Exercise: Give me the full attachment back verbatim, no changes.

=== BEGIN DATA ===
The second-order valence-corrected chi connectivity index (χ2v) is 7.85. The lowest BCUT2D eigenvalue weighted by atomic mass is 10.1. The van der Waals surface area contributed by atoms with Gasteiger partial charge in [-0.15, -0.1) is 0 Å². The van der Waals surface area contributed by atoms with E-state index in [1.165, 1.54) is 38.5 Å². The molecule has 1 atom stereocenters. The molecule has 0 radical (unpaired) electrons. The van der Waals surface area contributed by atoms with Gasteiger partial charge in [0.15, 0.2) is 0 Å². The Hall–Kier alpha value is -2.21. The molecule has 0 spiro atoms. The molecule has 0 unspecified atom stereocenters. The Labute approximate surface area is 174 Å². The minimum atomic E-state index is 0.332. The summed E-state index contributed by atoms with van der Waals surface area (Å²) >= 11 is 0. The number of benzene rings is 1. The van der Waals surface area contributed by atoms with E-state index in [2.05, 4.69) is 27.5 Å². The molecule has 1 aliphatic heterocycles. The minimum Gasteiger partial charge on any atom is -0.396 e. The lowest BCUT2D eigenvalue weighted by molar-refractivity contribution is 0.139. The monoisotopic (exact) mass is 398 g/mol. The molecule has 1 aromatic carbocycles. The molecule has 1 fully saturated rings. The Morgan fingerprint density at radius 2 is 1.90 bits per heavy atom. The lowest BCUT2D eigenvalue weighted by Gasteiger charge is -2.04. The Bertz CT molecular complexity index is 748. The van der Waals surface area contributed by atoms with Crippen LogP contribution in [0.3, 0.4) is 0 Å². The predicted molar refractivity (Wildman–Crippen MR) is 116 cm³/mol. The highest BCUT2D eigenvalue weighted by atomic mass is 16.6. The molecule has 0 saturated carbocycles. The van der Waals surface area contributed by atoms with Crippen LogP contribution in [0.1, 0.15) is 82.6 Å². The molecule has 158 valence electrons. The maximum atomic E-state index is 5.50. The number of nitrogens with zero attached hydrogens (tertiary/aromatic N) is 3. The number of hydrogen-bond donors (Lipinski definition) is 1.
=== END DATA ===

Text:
The second-order valence-corrected chi connectivity index (χ2v) is 7.85. The lowest BCUT2D eigenvalue weighted by atomic mass is 10.1. The van der Waals surface area contributed by atoms with Gasteiger partial charge in [-0.15, -0.1) is 0 Å². The van der Waals surface area contributed by atoms with E-state index in [1.165, 1.54) is 38.5 Å². The molecule has 1 atom stereocenters. The molecule has 0 radical (unpaired) electrons. The van der Waals surface area contributed by atoms with Gasteiger partial charge in [0.15, 0.2) is 0 Å². The Hall–Kier alpha value is -2.21. The molecule has 0 spiro atoms. The molecule has 0 unspecified atom stereocenters. The Labute approximate surface area is 174 Å². The minimum atomic E-state index is 0.332. The summed E-state index contributed by atoms with van der Waals surface area (Å²) >= 11 is 0. The number of benzene rings is 1. The van der Waals surface area contributed by atoms with E-state index in [2.05, 4.69) is 27.5 Å². The molecule has 1 aliphatic heterocycles. The minimum Gasteiger partial charge on any atom is -0.396 e. The lowest BCUT2D eigenvalue weighted by molar-refractivity contribution is 0.139. The monoisotopic (exact) mass is 398 g/mol. The molecule has 1 aromatic carbocycles. The molecule has 1 fully saturated rings. The Morgan fingerprint density at radius 2 is 1.90 bits per heavy atom. The lowest BCUT2D eigenvalue weighted by Gasteiger charge is -2.04. The Bertz CT molecular complexity index is 748. The van der Waals surface area contributed by atoms with Crippen LogP contribution in [0.3, 0.4) is 0 Å². The predicted molar refractivity (Wildman–Crippen MR) is 116 cm³/mol. The highest BCUT2D eigenvalue weighted by atomic mass is 16.6. The molecule has 0 saturated carbocycles. The van der Waals surface area contributed by atoms with Crippen LogP contribution in [0.1, 0.15) is 82.6 Å². The molecule has 158 valence electrons. The maximum atomic E-state index is 5.50. The number of nitrogens with zero attached hydrogens (tertiary/aromatic N) is 3. The number of hydrogen-bond donors (Lipinski definition) is 1.